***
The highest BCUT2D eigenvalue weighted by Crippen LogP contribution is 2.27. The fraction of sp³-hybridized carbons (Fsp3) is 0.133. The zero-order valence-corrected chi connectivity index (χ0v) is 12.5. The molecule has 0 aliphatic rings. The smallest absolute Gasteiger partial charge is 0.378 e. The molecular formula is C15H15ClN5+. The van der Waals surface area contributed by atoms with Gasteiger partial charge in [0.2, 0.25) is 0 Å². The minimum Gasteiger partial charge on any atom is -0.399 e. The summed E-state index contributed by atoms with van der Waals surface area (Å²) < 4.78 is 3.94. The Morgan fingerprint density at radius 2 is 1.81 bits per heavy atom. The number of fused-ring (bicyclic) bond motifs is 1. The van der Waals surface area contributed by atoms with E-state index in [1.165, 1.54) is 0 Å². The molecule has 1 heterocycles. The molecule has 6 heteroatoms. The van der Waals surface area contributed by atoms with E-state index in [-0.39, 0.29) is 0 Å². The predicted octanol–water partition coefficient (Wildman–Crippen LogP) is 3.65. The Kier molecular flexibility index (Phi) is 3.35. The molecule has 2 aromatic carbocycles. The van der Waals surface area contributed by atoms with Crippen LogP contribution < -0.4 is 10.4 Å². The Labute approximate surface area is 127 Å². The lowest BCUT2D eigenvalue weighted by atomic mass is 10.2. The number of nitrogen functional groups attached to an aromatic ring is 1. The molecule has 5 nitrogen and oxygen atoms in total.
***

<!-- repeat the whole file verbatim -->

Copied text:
The highest BCUT2D eigenvalue weighted by Crippen LogP contribution is 2.27. The fraction of sp³-hybridized carbons (Fsp3) is 0.133. The zero-order valence-corrected chi connectivity index (χ0v) is 12.5. The molecule has 0 aliphatic rings. The smallest absolute Gasteiger partial charge is 0.378 e. The molecular formula is C15H15ClN5+. The van der Waals surface area contributed by atoms with Gasteiger partial charge in [0.2, 0.25) is 0 Å². The minimum Gasteiger partial charge on any atom is -0.399 e. The summed E-state index contributed by atoms with van der Waals surface area (Å²) < 4.78 is 3.94. The Morgan fingerprint density at radius 2 is 1.81 bits per heavy atom. The number of fused-ring (bicyclic) bond motifs is 1. The van der Waals surface area contributed by atoms with E-state index in [1.165, 1.54) is 0 Å². The molecule has 1 heterocycles. The molecule has 6 heteroatoms. The van der Waals surface area contributed by atoms with E-state index in [-0.39, 0.29) is 0 Å². The predicted octanol–water partition coefficient (Wildman–Crippen LogP) is 3.65. The Kier molecular flexibility index (Phi) is 3.35. The molecule has 2 aromatic carbocycles. The van der Waals surface area contributed by atoms with Crippen LogP contribution < -0.4 is 10.4 Å². The Labute approximate surface area is 127 Å². The lowest BCUT2D eigenvalue weighted by atomic mass is 10.2. The number of nitrogen functional groups attached to an aromatic ring is 1. The molecule has 5 nitrogen and oxygen atoms in total.